How did you go from selling beer to making it?
Just a matter of a lot of luck and running into the right people. My father-in-law had invested in a number of restaurants, and one day he took me to meet this guy he had invested with. We talked for a bit on becoming partners in a brewpub: I could be on the beer side and he could be on the food side.
But he couldn’t actually be on the license, but he had a son my age and that was Craig Tasley who I co-opened Marin Brewing with. With the help of my father-in-law, his father and another partner, we were able to get a limited partnership together. We raised some capital, borrowed and begged for the rest, and I think we opened for about $650,000. I wish I could have opened the next two restaurants that cheap!
Moylans opened in 1995. Then I opened Noonan’s, which is the most fantastic bar in the whole wide world, with an amazing selection of booze. I’ve taken a real liking to tequila and whiskey—I love beer, of course, but there’s nothing like a shot and beer. It goes back to my San Francisco roots. San Francisco’s a shot and a beer town: that’s what my dad always told me. It’s a good old town.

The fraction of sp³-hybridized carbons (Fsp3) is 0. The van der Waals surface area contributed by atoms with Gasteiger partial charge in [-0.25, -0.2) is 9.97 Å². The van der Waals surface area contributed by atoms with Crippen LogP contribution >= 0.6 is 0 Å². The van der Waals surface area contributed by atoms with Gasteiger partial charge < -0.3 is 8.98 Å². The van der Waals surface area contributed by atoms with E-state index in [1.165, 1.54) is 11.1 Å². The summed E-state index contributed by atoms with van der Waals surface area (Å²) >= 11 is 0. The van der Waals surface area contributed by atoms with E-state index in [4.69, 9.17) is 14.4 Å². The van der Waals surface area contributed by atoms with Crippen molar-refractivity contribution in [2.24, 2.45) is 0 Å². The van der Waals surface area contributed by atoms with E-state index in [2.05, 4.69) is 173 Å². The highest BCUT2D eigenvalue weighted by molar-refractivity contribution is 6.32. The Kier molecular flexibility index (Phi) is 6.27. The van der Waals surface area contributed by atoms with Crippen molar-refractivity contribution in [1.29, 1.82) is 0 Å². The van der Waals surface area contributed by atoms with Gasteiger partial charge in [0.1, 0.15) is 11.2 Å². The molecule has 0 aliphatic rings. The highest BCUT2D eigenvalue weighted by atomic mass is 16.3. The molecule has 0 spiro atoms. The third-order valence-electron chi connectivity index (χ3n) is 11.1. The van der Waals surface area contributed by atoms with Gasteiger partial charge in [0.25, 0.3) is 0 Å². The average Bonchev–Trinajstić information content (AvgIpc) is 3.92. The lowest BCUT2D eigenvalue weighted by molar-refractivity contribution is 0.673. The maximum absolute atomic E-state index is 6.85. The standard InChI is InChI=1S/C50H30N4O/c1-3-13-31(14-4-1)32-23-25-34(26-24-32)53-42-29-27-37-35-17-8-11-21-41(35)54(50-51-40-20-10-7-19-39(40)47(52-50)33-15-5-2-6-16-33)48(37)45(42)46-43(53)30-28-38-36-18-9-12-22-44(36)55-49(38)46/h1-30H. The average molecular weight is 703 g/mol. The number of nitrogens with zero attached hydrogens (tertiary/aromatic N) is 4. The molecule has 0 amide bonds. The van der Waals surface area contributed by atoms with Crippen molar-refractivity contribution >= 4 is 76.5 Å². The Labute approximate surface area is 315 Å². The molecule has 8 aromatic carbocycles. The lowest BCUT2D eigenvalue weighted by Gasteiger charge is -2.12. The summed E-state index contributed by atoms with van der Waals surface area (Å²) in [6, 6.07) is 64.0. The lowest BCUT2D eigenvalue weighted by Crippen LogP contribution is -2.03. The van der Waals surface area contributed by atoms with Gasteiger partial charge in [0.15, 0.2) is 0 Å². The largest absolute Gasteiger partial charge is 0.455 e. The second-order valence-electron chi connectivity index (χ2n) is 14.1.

What makes Noonan’s the best bar in the world?
All my bars are long bars. This segment is “Pull Up a Stool,” and I am sitting on a stool at Moylan’s right now. I’m one of those guys, I go to a bar I want to sit at the bar, so I wanted a nice decent bar in each place. At Marin Brewing we’ve got a 42-foot bar, a nice healthy bar. When we opened Moylan’s, we put in a 56-foot bar. And there are still days when I walk in and all the darned stools are filled up. Now that’s a good thing, and I’m not complaining, but when we opened Noonan’s, I put in an 80 foot bar, probably the largest bar in the county. It’s like a bar you’d find in the financial district in a big city.
We have a huge selection: over 300 vodkas, over 300 whiskies, over 450 tequilas, over 120 rums. It’s unheard of.
How do your bartenders guide people?
Well, they curse me every now and then. A lot of times people will ask for recommendations, especially when we have 100 tequilas on the shelf—just the añejos. If it’s not 100% agave, it’s not worth drinking. It’s just like drinking crappy beer: it’s just not worth it.
I love tequila. So many fantastic ones, I’m having so much fun. Chinaco, Chinaco Blanco, the super añejos. Oro de Jalisco has a great 8 year-old añejo. Don Julio 1942, which you can find in a lot of bars, is a great tequila. So is the Jose Cuervo Reserva de la Familia series.
Of your beers, which is the friendliest to tequila?
I’ve been drinking a lot of Golden Ale lately, but that’s because I have an ulcer. I have to lay low on the hops. I’m steadfast in my belief that, with beer and tequila, I’ll get over the hump. I just don’t know when it will be.
Christmas beers go really nice with a silver tequila. The Christmas beers from both breweries are spiced beers, different, but on the spicy side, so they pair nicely with silver tequilas that has a spicy character to them.
With a nice añejo, something a little richer and maltier, like our Kiltlifter Scotch Ale is a great, great beer. A Chinaco Blanco and a Kiltlifter: you can’t go wrong.